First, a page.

Why this book?
This book discusses harmful tax competition in the East African Community (EAC) with reference to EU and OECD approaches. With a focus on Rwanda, the book examines whether Rwanda’s tax competition practices are within the parameters of internationally accepted practices. In this context, the book identifies Rwanda’s favourable tax measures and assesses each from the perspective of EAC law, complemented by the EU and OECD standards on harmful tax competition.
Given the dearth of legal studies on harmful tax competition in the EAC, this book is the first to address harmful tax competition in depth in an academic context. Thus, it not only sheds light on the current state of harmful tax competition regulation in the EAC but also lays a foundation that can be used for further research on harmful tax competition in the EAC, as well as for the restructuring of harmful tax competition policies at the national and regional levels.
This book also shows the possibility and extent of the application of EU and OECD standards by jurisdictions outside the European Union and OECD, in particular developing countries, to build tax systems that are free from harmful tax competition and to fill the gap in developing countries that do not have sufficient legal foundations to curb harmful tax competition. However, this book also shows that EU and OECD standards are not sufficient to eradicate all harmful tax practices, both in developed and developing countries.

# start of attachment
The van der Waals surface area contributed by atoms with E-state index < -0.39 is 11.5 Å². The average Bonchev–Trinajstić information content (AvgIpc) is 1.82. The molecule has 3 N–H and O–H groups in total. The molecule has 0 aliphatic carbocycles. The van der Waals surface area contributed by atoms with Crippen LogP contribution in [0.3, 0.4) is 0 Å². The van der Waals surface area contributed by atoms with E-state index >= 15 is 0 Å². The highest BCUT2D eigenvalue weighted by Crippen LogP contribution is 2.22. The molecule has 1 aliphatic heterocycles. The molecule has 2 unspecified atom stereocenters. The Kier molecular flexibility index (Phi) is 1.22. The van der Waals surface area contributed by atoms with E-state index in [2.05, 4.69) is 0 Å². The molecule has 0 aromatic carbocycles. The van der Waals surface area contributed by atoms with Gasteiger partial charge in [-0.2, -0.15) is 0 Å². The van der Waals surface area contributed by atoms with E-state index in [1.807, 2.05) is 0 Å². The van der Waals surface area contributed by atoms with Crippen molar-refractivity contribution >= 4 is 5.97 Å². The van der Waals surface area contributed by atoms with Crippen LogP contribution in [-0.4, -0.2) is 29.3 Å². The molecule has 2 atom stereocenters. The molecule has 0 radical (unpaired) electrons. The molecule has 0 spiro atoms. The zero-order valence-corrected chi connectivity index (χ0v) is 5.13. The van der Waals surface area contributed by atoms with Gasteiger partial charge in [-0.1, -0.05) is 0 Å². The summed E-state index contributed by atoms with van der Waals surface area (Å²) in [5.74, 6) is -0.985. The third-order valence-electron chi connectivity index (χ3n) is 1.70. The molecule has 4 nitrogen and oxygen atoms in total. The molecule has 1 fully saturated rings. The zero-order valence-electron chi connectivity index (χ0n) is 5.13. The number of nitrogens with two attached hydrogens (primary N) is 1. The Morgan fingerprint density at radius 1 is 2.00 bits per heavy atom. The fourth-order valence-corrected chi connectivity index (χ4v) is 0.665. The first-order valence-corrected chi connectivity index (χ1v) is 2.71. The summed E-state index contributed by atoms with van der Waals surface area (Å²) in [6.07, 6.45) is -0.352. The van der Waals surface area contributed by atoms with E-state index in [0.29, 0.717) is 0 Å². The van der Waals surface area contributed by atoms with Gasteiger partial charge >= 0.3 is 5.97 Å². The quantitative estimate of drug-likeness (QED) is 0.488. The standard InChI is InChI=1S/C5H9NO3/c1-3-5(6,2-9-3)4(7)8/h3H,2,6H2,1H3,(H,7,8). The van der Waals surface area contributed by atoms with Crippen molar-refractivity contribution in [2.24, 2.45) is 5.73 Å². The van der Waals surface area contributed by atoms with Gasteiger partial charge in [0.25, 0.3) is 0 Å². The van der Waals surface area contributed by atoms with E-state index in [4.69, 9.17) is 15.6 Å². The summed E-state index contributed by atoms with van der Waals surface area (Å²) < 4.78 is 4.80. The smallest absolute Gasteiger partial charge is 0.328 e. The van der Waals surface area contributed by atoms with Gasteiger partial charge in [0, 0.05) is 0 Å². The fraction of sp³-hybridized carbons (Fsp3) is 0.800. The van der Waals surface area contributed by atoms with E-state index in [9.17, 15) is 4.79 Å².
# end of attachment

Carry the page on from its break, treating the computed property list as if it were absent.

This book also warns EAC Partner States that they can be listed or delisted at any time by the OECD or the EU Code of Conduct Group, which can also have economic and political consequences. Developing countries are also advised to be mindful of the implications of multilateral solutions and the differences in interests between developed countries (capital exporters/residence jurisdictions) and developing countries (capital importers/source jurisdictions) in matters of international taxation. This book is of value to academics, tax policymakers, politicians, tax practitioners and non-governmental organizations, as well as to anyone interested in the topic of harmful tax competition, especially from the perspective of developing countries.
This book is part of the IBFD Doctoral Series
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Sample excerpt, including table of contents
Dr Pie Habimana is a lecturer at the University of Rwanda, where he lectures on tax law, corporate taxation and business law-related subjects to undergraduate and postgraduate students. He holds a PhD in international tax law and an LLM in business law and practices law with a focus on tax, arbitration, corporate and commercial transactions. His research focuses on corporate taxation and global tax governance from the perspective of developing countries.